Workaround: When working with Roo projects, always use the Roo shell to create your modules and then import them into the STS.



Follow these steps to demonstrate the problem:
  1. In the STS IDE select File->New->Spring Roo Project.
  2. Enter foo3 in the "Project name" field.
  3. Enter com.acme.foo in the "Top level package name" field.
  4. Select POM in the Packaging drop-down.
  5. Click the Next button.
  6. Click the Finish button.
  7. Right-click the foo3 project node in the Package Explorer view.
  8. Select Maven->New Maven Module Project
  9. Enter foo3-core in the Module Name field.
  10. Select the Create Simple project (skip archetype selection) check box.
  11. Click the Next button.
  12. Click the Finish button.
  13. Right-click the foo3-core node in the Package Explorer view.
  14. Select Spring Tools
  15. Observe that the project does not have Roo project nature.
  16. In the foo3 Roo shell type module focus --moduleName foo3-core
  17. Observe the Roo shell reports Command 'module focus --moduleName foo3-core' was found but is not currently available (type 'help' then ENTER to learn about this command)
  18. Roo will not allow us to switch modules at this time because it doesn't know we used the STS to create a child module.  The STS needs to communicate these kinds of events to Roo.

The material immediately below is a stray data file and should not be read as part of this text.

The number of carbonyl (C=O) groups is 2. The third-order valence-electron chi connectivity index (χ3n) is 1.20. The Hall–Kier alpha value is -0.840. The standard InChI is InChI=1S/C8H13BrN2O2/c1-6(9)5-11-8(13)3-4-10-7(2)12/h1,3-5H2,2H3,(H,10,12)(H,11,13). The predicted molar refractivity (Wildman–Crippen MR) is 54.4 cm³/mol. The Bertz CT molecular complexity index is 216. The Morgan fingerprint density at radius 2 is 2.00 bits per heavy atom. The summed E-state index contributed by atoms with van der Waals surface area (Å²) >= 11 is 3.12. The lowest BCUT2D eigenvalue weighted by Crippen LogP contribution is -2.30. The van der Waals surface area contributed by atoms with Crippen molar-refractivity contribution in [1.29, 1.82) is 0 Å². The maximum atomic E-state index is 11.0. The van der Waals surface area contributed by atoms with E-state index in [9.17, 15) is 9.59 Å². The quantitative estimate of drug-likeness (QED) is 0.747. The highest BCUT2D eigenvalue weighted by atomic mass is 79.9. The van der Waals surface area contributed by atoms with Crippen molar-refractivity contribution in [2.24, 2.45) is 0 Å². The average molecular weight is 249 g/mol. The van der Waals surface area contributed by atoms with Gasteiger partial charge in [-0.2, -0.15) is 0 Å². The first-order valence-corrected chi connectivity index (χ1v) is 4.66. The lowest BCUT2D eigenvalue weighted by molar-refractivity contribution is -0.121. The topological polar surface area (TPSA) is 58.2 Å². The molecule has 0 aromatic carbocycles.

19. Close the foo3-core project.
  20. Delete the foo3-core project (including contents on disk).
  21. Quit the foo3 Roo shell, then open it back up.
  22. Type module create --topLevelPackage com.acme.foo --moduleName foo3-core
  23. Observe the Roo shell reports Command 'module create --topLevelPackage com.acme.foo --moduleName foo3-core' was found but is not currently available (type 'help' then ENTER to learn about this command)
  24. Open the foo3 project's pom.xml file.
  25. Observer the STS reports a NullPointerException.
  26. At this point it appears the STS did something to corrupt foo3 project.  I don't have an answer as to what happened, but clearly we can damage our project if we use the Maven plugin to create child modules.
  27. Close the foo3 project.
The point of this exercise was to demonstrate how you can get yourself into trouble using features of the STS that you assume will place nice with Roo.  Let's look at the procedure I recommend for starting a new Roo project.